interview w/ lily hoang

This interview was originally published at on 8.15.16

Say you get to do an interview for the first time in four months and it is with the woman that wrote your favorite book this year. What you don’t know is that she is in Europe during the weeks you have to reach her. In fact, she’s been in Europe for eleven weeks: fourteen countries, one book tour, one week-long writing workshop in Barcelona. The last time you used Skype, you were a junior in college, and it was to talk to your best friend while she was in Scotland, and your crappy ex-boyfriend during his year in Japan. Seeing the interface and hearing the sound of the dial tone conjures more feelings than anticipated.

When I meet Lily Hoang, author of the essay collection A BESTIARY—and four other books I have not read—I am wearing a hoodie I bought in 2009 for a band I no longer pay to see and pulling a personal pizza out of the oven because it is 9pm and dinner isn’t going to eat itself. Hoang also is in her pajamas, wearing a black t-shirt with a reference to something unknown to me and smoking an e-cigarette in her Boston hotel room. She ordered Indian food for delivery—they don’t have Indian food in New Mexico, see—and this is what it means to be professional writers: to eat on live stream with strangers because it is all the time you have before the deadline.

For two months, I backed A BESTIARY every way I knew how: reviews for Ploughshares and Heavy Feather Review, staff picks for the store and our website, and now this. In so many ways, I had already said what I needed to say, that A BESTIARY is the thing that finally gave me permission to stop worrying about everybody else’s opinions regarding my Asian-ness. It is enough to be myself and Asian and American, all. There is no quota. There are no rules.

In A BESTIARY, Hoang discusses her disguises through the years, and how few of them fit. During her marriage to a white man she calls Chris, she let her husband “correct” her opinions because that’s what “a good wife” would do. She made pies from scratch, with cold butter. “This used to be me,” she writes. Bitter toward the ex-husband, sure, but much more disappointed in herself for contorting that way. She uses Professor Hoang as comparison: “In the classroom, I project confidence and strength. People tell me I intimidate them.” Though dubbed her “favorite Lily to wear,” it is still a performance. It is all a performance.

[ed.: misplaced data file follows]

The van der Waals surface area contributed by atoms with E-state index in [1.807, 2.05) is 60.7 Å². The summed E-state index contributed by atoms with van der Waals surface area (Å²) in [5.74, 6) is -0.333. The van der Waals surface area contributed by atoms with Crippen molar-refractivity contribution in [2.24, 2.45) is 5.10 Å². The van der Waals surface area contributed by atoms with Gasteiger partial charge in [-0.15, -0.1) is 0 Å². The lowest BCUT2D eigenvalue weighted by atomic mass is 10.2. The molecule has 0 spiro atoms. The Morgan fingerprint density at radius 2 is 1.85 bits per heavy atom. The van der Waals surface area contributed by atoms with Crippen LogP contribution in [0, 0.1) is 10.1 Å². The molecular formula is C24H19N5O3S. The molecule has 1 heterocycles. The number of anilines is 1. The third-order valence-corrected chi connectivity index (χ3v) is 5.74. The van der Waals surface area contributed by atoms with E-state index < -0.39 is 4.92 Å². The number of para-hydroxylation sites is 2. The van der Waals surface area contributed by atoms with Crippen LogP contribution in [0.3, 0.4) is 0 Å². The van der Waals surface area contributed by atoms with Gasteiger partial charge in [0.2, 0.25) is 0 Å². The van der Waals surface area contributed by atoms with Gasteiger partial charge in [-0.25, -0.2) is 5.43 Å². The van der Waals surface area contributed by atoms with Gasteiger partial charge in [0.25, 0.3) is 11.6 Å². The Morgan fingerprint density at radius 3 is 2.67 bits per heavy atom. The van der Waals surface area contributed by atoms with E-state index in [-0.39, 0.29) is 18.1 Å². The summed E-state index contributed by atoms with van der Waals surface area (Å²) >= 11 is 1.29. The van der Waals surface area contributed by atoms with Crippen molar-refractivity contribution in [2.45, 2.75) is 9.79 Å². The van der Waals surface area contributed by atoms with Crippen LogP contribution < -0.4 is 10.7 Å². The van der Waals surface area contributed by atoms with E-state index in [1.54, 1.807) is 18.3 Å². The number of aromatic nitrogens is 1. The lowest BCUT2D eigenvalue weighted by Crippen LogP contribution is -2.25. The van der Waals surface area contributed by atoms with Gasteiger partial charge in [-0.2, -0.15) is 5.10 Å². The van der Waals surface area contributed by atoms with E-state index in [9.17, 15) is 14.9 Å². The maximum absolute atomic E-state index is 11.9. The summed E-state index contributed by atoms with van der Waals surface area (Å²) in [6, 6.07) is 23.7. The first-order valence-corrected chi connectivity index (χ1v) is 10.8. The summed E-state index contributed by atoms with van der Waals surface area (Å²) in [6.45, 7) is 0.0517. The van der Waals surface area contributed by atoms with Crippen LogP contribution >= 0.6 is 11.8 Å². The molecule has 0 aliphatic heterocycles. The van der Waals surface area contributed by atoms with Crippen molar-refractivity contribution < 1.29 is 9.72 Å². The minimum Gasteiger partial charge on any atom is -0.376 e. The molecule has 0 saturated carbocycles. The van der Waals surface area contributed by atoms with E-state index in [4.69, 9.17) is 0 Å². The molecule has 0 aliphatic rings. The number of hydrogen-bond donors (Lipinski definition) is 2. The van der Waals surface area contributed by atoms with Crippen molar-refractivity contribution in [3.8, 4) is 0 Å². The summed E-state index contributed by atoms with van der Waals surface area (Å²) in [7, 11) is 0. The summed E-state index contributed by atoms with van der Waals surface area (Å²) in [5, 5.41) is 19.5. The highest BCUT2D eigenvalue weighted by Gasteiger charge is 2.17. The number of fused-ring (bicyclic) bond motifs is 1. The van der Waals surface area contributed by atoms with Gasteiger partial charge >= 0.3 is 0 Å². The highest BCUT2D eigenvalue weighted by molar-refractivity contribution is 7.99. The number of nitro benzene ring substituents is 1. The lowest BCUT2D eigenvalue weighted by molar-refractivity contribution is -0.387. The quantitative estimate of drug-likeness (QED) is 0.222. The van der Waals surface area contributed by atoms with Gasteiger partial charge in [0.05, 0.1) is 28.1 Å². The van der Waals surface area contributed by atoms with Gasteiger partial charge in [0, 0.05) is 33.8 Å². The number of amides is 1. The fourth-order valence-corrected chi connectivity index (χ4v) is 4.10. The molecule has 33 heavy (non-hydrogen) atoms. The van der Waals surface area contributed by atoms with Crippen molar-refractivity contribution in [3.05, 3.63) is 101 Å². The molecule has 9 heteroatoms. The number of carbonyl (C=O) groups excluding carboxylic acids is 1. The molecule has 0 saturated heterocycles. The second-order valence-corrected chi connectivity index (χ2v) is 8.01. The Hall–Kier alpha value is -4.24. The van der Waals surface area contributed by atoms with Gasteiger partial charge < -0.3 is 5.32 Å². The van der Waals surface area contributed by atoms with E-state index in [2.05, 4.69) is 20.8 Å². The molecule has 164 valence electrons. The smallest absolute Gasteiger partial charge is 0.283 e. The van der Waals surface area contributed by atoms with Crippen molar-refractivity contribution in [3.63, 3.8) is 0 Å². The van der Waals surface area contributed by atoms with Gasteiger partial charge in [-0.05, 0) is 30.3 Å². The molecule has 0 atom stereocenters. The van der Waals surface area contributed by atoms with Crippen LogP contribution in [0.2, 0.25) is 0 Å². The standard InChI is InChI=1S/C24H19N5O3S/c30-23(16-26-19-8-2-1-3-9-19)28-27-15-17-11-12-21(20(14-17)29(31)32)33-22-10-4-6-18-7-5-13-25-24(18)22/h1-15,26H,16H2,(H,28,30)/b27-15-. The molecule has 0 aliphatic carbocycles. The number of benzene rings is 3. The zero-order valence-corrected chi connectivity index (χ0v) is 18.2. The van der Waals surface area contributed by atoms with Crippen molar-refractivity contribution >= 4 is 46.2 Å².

When I call Hoang, she knows that I have read her book, which means I know what kind of sex she likes (rough), the name of her best best friend (Dorothy), all of her hate (and love) for her Vietnamese parents. I know about her abusive ex-husband and her abusive on-again, off-again boyfriend, the fling she had in Albuquerque; I know that she masturbates every day. In other words, I already know everything I want to know, more than I deserve to know.

So, what do I ask? I ask where she went in Europe. I ask if any of the recurring characters in her essays have read the book. I am thinking of her parents, but she thinks I mean the men and without any hesitation pulls me into the gossip surrounding the awful boyfriend. She tells me where he lives, what he’s doing. She says that when she posted a status that she was coming back to America, he sent her a message asking if he could buy her a plane ticket to come see him. Her response to me—in real time, side-bar—is to make a face and imitate her asking him if he had read the book. Then, since he has: “What makes you think I have any intention of seeing you ever again?”

She takes another puff on her e-cig, and I think, I want to be this woman.

Scratching her head, she says, “Do you want to know how I wrote the book? That’s something that hasn’t been written up yet.” I say, “Okay,” but what I wonder is whether or not she would have said the same thing if we were talking without video, if she couldn’t see my face. She tells me about studying with Rikki Ducornet and how she is responsible for the book that is on my bookshelf. During their summer together, Hoang read Ducornet the manuscript out loud. (Ducornet is in her seventies and can’t see well.) She loved the first piece, but was less enthusiastic about the second. An old woman without pretense, Ducornet asked Hoang if she had anything better, because everything except the first section was too self-serving, too purple. “I want to see what your brain can do,” Ducornet said.

Despite all, Hoang’s manuscript, the same one she read Ducornet, wins two contests. The first would not let her do revisions—it was the manuscript as is or bust. The second was the Cleveland State University Poetry Center. CSU gave her twenty days. Her deadline was September 10, in the midst of her deadline for her tenure portfolio, which was due September 1. Over curry and okra—so much Indian food the delivery person gave her three sets of silverware—Hoang tells me about those marathon weeks, how she juggled starting classes, being associate department head, finishing the portfolio, rewriting the book. She did not sleep.